There is no doubt that the Covid-19 pandemic has upended the world economy. The loss of millions of lives, countless businesses, and trillions of dollars (and other currencies) has had profound effects.
And it is still ongoing, despite the best efforts of drug manufacturers, public health experts, and others.
One continuing impact of Covid has been to create economic uncertainty, especially for those companies involved in power supply and generation. The interlinked nature of the global economy, together with its recent boom-and-bust nature, has made investing and future planning difficult.
Power suppliers rely on predictability when calculating the Levelized Cost of Electricity, which is a metric used to work out the cost of electricity production over the lifetime of an energy-producing asset. The LCOE varies depending on the asset, but includes things like funding costs, operation and maintenance, land and permits, and fuel (if required) for the 20–35-year life of a typical power plant.
Here are three ways Covid has affected how LCOE is calculated by energy suppliers.
1. The impact of inflation
Borrowing costs are one of the core considerations for investors when deciding whether to build power generation assets. Inflation has hit the global economy hard. In the United States alone, government data shows that it has risen by 9.1% in the year to June 2022. And its effects are unevenly distributed depending on what is being measured. The cost of fuel is especially problematic for power supply companies. For example, while gasoline prices rose 11.2%, electricity has risen 13.7%. While this may help the power suppliers’ income, for those companies with assets that use fuel, like gas-fired power stations, inflation is a double-whammy, affecting both borrowing costs and operational costs because of the need to buy fuel.
2. Operation and maintenance
During the pandemic we learned that the global economy is vulnerable to supply chain failures. Those impacts are still being felt, especially in the technology field. A key factor in power generation is the use of technology, especially with renewables, such as wind turbines and solar. Many parts are built in China and other far-away countries, which are especially vulnerable to strict Covid lockdowns and government policies which favor domestic sales over exports.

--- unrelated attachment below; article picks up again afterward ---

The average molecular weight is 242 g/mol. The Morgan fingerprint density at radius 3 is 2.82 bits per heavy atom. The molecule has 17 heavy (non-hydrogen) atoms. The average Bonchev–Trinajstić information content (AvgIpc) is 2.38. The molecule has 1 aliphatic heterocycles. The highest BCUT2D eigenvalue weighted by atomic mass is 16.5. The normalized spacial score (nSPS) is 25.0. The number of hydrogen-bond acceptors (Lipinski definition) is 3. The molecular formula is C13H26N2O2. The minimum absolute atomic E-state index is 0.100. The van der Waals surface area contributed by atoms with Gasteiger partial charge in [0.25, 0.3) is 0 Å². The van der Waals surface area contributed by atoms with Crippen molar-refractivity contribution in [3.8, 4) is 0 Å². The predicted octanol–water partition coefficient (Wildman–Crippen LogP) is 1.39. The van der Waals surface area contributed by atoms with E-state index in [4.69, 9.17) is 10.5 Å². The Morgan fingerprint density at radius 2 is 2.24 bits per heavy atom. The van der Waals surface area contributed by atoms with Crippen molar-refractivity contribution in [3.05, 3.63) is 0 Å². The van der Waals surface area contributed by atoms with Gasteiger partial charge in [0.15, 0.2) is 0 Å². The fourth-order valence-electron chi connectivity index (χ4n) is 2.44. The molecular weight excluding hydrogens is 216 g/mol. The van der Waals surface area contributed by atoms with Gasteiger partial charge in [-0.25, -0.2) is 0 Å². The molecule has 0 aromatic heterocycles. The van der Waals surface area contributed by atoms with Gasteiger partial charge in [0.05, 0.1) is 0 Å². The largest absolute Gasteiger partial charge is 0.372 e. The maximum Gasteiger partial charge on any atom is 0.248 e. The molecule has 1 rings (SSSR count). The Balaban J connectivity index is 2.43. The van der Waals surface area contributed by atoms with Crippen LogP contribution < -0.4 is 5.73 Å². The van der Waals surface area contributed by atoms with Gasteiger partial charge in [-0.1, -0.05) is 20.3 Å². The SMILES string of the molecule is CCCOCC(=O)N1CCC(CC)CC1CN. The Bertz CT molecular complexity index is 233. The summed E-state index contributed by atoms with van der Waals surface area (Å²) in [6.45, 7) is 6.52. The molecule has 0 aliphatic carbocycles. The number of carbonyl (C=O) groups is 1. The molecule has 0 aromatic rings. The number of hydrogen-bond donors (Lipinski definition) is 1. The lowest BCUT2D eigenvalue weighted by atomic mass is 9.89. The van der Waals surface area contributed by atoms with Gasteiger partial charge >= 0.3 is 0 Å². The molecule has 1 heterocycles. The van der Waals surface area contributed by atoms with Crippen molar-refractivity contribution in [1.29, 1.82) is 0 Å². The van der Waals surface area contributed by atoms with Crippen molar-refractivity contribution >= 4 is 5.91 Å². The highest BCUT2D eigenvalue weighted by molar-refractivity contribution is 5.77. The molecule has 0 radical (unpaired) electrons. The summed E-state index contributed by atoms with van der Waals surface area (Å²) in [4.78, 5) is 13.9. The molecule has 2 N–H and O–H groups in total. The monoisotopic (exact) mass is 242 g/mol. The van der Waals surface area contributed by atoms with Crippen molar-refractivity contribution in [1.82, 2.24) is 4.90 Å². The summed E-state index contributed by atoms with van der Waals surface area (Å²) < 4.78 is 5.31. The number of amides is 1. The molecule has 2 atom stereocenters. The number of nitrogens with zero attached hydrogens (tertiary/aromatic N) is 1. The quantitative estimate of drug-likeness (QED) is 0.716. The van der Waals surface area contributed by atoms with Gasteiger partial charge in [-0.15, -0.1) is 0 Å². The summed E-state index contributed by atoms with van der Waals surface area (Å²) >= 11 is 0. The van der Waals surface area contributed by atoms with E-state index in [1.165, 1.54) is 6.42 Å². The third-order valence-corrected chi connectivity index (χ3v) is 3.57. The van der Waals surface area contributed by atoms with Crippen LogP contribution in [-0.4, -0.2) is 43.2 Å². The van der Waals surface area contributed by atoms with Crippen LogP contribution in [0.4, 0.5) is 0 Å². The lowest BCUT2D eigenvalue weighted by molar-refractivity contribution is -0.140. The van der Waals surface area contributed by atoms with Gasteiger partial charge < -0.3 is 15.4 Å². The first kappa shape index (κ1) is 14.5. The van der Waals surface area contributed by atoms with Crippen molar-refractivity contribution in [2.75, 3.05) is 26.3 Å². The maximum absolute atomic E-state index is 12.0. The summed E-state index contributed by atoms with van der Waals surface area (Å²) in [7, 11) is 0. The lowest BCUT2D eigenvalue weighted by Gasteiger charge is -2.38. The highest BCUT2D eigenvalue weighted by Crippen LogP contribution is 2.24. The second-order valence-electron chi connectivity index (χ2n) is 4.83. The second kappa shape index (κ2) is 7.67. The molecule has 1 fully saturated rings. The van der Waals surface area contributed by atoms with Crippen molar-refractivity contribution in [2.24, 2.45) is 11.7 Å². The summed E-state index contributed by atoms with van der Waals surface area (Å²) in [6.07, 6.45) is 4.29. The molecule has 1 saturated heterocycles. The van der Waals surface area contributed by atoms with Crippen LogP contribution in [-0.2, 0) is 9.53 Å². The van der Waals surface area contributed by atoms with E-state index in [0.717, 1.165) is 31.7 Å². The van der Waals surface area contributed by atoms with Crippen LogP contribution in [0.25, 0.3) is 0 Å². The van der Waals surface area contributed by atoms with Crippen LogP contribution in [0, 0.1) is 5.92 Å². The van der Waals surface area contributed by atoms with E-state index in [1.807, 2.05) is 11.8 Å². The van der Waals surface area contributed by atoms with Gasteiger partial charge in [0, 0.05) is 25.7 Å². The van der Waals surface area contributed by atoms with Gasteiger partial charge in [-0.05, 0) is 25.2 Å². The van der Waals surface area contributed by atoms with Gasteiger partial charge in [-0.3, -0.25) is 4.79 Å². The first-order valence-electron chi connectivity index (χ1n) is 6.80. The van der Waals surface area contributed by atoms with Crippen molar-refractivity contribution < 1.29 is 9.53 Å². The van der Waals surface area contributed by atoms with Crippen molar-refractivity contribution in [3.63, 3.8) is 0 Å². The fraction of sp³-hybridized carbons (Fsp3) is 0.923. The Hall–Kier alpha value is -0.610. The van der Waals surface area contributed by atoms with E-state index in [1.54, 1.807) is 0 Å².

Uncertainty during the early days of the pandemic created staffing issues for power suppliers. While many workers were deemed “essential” and found themselves required to come to work, others were not, and adapted to working from home. And, for various reasons which cumulatively became known as “the great resignation”, many highly skilled workers retired or switched jobs instead of returning to work in the energy sector.
Add to this the fact that the CDC reports that 7.5% of Americans are suffering “long COVID” symptoms, which are “defined as symptoms lasting three or more months after first contracting the virus, and that they didn’t have prior to their COVID-19 infection.”
All these manpower factors create difficulties for those calculating LCOE over the long term, especially when pay inflation is added to the mix.
Knowing all this, the effects of the pandemic are likely to impact power generators and customers for years to come.